1. A catechism or articels of faith offer some protection against entryism

      See: Jim’s blog.

      If we had an antislogan to “all men are created equal” it would spread quickly.

      ‘All men are created unequal’
      ‘Bitches love a strong hand’
      ‘Dey wuz no kangz’
      ‘Men on top!’

      I dunno bout that last one.

      1. The first one doesn’t work. Progressives simply hear an endorsement of individualism, not an attack against “all men are created equal”.

        The others lack gravitas, although the second might work for some men. Problem is that it is very easy to deny the nature of women. A man has to try game to become a believer, and he won’t try if he is progressive

          1. Precisely, “every man is unique” is an endorsment of progressive individualism, consolation for a losser.

            We need a statement is attacks progressive beliefes, makes them gasping angry, like “Some men are so much more competent than others at everyting they do that they form a natural nobility”.

            Any slogan that you can repeat in public without damaging your chances of being hired by or promoted inside any large Western Organisation, is too soft.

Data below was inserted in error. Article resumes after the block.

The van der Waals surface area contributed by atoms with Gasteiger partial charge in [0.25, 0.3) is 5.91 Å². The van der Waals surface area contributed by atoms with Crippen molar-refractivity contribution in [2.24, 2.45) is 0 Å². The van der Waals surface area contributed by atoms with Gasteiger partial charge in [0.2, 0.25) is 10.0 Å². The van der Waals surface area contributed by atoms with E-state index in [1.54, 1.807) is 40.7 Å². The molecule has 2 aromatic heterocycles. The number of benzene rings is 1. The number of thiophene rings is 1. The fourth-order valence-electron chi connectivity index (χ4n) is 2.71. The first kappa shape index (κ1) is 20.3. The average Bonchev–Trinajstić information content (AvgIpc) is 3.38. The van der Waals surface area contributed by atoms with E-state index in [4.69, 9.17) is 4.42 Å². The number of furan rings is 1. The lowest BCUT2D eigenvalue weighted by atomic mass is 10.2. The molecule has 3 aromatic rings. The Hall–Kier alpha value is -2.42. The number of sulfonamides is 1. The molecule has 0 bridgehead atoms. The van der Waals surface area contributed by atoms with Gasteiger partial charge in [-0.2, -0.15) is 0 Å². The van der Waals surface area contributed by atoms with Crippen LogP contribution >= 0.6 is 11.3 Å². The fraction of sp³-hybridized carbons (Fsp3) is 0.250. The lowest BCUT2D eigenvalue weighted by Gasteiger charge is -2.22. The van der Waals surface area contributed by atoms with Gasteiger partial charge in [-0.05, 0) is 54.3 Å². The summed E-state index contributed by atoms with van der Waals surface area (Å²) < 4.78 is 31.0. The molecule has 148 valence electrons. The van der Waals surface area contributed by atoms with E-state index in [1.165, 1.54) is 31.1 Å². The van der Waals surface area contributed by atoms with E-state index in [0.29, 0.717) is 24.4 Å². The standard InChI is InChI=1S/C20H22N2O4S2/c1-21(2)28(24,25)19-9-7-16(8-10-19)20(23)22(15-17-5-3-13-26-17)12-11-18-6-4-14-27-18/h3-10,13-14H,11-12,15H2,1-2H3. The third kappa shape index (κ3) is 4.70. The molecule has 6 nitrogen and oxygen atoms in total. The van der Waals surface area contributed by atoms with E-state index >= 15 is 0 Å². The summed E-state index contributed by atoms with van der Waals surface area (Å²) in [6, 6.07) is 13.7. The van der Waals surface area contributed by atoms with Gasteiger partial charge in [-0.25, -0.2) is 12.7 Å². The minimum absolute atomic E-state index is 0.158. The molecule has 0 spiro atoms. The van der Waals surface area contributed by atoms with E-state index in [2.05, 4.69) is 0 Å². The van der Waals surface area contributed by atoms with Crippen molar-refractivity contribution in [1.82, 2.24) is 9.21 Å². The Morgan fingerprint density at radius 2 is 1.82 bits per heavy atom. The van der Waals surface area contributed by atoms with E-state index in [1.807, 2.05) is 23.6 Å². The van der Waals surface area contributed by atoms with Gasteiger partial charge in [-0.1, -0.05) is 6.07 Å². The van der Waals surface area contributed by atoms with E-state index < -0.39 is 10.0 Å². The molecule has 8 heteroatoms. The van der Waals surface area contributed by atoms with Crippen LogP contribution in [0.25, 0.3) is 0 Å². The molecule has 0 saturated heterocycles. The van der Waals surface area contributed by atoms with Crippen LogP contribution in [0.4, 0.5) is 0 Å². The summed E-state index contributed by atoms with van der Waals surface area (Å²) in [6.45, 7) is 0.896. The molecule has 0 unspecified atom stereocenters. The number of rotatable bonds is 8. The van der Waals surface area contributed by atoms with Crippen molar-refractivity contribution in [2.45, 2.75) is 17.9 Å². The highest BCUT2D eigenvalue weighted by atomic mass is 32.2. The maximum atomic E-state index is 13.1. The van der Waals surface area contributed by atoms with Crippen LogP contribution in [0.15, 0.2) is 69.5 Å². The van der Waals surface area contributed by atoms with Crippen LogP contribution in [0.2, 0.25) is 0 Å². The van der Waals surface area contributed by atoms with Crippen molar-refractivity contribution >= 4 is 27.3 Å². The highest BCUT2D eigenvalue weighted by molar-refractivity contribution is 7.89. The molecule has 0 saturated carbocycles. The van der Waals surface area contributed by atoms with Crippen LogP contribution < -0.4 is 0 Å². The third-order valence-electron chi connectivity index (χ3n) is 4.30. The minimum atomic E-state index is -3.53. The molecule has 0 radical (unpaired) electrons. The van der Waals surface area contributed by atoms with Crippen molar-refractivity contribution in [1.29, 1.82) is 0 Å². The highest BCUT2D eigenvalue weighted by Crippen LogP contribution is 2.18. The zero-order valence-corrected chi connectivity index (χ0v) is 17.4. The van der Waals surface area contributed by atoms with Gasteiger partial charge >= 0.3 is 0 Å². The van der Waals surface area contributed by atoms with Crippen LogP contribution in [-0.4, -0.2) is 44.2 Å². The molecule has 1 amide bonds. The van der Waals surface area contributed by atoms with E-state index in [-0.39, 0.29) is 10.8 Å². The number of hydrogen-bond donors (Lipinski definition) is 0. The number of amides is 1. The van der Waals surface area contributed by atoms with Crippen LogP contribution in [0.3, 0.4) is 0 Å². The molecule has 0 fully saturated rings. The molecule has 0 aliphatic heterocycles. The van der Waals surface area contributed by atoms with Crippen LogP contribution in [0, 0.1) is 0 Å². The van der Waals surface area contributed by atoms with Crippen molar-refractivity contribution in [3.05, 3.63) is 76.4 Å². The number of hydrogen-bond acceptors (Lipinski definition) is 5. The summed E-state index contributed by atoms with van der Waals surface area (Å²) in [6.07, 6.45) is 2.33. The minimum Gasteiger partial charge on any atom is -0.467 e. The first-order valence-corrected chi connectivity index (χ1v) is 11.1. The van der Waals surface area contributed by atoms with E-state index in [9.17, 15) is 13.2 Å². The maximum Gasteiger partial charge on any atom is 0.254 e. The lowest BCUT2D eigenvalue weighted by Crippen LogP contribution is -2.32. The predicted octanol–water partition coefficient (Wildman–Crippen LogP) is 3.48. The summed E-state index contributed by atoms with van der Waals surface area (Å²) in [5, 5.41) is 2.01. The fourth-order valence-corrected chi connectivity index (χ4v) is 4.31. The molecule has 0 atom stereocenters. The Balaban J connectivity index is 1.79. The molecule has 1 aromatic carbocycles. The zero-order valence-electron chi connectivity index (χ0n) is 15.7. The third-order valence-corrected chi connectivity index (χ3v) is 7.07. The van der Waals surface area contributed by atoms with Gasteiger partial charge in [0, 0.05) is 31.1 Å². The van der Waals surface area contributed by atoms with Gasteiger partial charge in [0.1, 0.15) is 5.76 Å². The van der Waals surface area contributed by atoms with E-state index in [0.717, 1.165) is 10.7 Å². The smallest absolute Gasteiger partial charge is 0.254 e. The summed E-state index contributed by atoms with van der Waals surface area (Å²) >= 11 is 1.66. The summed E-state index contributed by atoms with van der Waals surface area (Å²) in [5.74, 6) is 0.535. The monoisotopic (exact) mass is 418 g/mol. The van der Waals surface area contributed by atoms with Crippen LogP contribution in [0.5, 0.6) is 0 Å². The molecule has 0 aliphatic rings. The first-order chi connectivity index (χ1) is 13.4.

2. “Some men are so much more competent than others at everyting they do that they form a natural nobility”.

            I like that. Good combination of arrogance and purpose.

      2. How about:
        “God prefers/favors white, straight men.”
        “God loves some more than others, namely white men.”
        The fact that history has smiled on the white man and given him fortune would suggest that whatever god there is, that white’s are his favorite.

        P.S. I realized when writing this, that this has some parallels with the “men prefer debt-free virgins without tattoos” but whatever.

  3. “So, religion is a long-term genetic reproduction game: its success is measured by its ability to promote gene pools that promote the religion.”

    This^

    It’s also basic survival strategy. Lack of religion is a genetic defect.

    Current year, or current century, has reduced selective pressure on the general population so irreligious freaks can survive. Probably feeds into the theory that good times make for weak people.